Small harm done. Things were not quite as effective and fun and safe as they might have been, but on the whole, people spent the vast majority of their time working together to get things done regardless of how they thought their island was formed. Because, although the people enjoyed the debate, as a practical matter, they understood that they all needed fish and that the fish came from the sea and they traded ideas about how best to catch the fish and thus improved their fishing. So, by and large, the debates were little more than entertainment.
Those who did not themselves debate but enjoyed watching began to cheer for their favorite debaters. And since people liked a contest between bests, eventually one storyteller from each side would argue their side of the case. And, all the people listened.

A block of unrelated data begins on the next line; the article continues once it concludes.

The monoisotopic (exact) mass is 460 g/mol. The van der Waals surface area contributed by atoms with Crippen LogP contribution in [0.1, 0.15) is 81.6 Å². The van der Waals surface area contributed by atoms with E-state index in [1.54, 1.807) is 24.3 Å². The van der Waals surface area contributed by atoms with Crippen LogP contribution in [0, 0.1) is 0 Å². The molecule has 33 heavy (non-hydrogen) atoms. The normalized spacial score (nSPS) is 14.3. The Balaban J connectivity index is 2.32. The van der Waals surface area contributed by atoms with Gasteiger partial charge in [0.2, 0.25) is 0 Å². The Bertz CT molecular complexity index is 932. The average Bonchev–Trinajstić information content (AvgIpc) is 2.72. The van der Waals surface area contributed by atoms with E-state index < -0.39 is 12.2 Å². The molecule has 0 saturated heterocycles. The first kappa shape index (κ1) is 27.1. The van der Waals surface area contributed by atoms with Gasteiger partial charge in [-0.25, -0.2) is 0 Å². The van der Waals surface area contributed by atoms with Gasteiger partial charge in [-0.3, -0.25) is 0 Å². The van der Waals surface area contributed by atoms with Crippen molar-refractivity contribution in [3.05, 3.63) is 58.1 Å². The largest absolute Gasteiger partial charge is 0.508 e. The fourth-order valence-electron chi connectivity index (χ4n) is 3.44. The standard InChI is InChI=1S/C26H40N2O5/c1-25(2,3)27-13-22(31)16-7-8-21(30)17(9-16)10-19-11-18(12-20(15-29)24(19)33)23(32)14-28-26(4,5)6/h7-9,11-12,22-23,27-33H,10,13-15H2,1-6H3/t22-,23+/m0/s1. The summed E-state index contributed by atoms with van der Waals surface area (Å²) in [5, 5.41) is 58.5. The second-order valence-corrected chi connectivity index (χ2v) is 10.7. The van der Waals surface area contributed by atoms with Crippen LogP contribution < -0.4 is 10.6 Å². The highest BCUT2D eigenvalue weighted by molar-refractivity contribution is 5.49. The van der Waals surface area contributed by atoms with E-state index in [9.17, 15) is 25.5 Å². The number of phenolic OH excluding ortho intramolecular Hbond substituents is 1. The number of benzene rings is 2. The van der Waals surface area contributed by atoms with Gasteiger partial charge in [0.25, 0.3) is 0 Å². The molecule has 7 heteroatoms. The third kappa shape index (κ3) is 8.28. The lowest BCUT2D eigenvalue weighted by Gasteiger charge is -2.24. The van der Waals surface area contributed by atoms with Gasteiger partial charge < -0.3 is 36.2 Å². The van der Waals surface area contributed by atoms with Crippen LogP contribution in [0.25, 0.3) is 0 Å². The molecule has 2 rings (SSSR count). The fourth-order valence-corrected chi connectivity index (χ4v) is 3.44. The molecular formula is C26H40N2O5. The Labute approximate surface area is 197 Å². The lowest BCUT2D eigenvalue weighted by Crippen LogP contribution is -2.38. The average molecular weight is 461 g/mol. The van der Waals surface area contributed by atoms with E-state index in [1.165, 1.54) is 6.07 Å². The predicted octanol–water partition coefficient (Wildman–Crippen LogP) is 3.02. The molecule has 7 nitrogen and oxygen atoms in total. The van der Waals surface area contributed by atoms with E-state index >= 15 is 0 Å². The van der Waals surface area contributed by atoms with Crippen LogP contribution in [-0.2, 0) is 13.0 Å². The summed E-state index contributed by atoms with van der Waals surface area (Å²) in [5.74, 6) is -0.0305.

The storytellers, to make the stories more interesting, began to embellish their creation myths with many further tales. For example, when the rock sank into the mud two third with only one third remaining above, that was, according to the storyteller, a sign that we too are sunk two thirds in the mud, and we must follow the “Way of the Rock” if we are to live a good life. And, by the way, the Rock makes the Sea look beautiful! (BTW, “The Way of the Rock” was something he or she totally made up at the moment).
“Oh, yeah!” Said his worthy opponent. “Well, if you follow “The Way of the Sea” you will not only live a good life here on this island, but after you die, you’ll go to a whole other island and another and another and another forever! For -EV-er! So follow the Way of the Sea! For it is the Sea that makes the Rock beautiful!”